Tension between Gov. Doug Ducey and some Arizona school districts over face mask requirements reached new heights this week, with Santa Cruz County’s largest school district right in the thick of it.
The latest developments in the ongoing showdown began Monday, when a judge in Maricopa County ruled that a state law that Ducey signed in June prohibiting schools from requiring face masks can’t legally take effect until Sept. 29.
In response, Superintendent Fernando Parra of the Nogales Unified School District announced that NUSD would once again require the use of face masks or coverings on schools grounds, effective Tuesday, Aug. 17, in an effort to stem the spread of COVID-19.
Other districts around the state enacted mask requirements of their own, but Ducey fired back, announcing on Tuesday that he would distribute $163 million in American Rescue Plan funding to schools that are not requiring masks as of Aug. 27. He also offered vouchers of up to $7,000 per student to families who want to take their children out of schools where masks are required.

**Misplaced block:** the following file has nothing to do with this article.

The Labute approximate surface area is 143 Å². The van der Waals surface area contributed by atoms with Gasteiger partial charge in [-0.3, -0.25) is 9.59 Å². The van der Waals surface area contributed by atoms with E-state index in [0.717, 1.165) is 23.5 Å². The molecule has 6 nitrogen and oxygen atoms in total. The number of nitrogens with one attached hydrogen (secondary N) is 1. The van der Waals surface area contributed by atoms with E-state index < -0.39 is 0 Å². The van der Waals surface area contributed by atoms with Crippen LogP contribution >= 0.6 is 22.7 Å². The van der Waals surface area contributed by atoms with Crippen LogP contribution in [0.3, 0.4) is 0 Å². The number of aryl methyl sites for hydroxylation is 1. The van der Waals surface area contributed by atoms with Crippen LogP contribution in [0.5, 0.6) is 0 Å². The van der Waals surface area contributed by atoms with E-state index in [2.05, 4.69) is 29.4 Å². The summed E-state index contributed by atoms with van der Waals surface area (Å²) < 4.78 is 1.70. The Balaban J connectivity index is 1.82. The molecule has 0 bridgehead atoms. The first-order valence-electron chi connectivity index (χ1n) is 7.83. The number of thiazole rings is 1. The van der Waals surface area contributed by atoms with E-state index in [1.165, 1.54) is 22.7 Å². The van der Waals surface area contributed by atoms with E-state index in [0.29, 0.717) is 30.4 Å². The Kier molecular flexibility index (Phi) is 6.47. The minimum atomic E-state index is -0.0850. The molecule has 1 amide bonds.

Parra told the NI on Wednesday that Ducey’s “incentives” would not affect NUSD’s decision-making on the matter.
“This additional funding and political threats will not keep NUSD from doing what is safe and in the best interests and security of our students/families, staff and school communities,” he wrote in an email. “The safety and health of our students and school communities is a priority over state funding or anything else.”
The Santa Cruz Valley Unified School District was evaluating the latest developments regarding mask requirements and the administration planned to make a final decision on Friday, an SCVUSD spokeswoman said on Thursday. As for whether Ducey’s financial incentives would play a role in the considerations, she said: “Money is never a consideration when it comes to the health and safety of our students.”
(Update: SCVUSD announced Friday that it will require masks in indoor settings on its campuses, effective Monday, Aug. 23.)
Kenny Hayes, superintendent of Patagonia Public Schools, said in an email on Wednesday that “We are currently reviewing the need for a change to our mask regulations.”
He added that the administration would reach out to parents, students, faculty/staff and other leaders to seek their opinion, and that if they decided to pursue a change, the plan would be presented at a special school board meeting.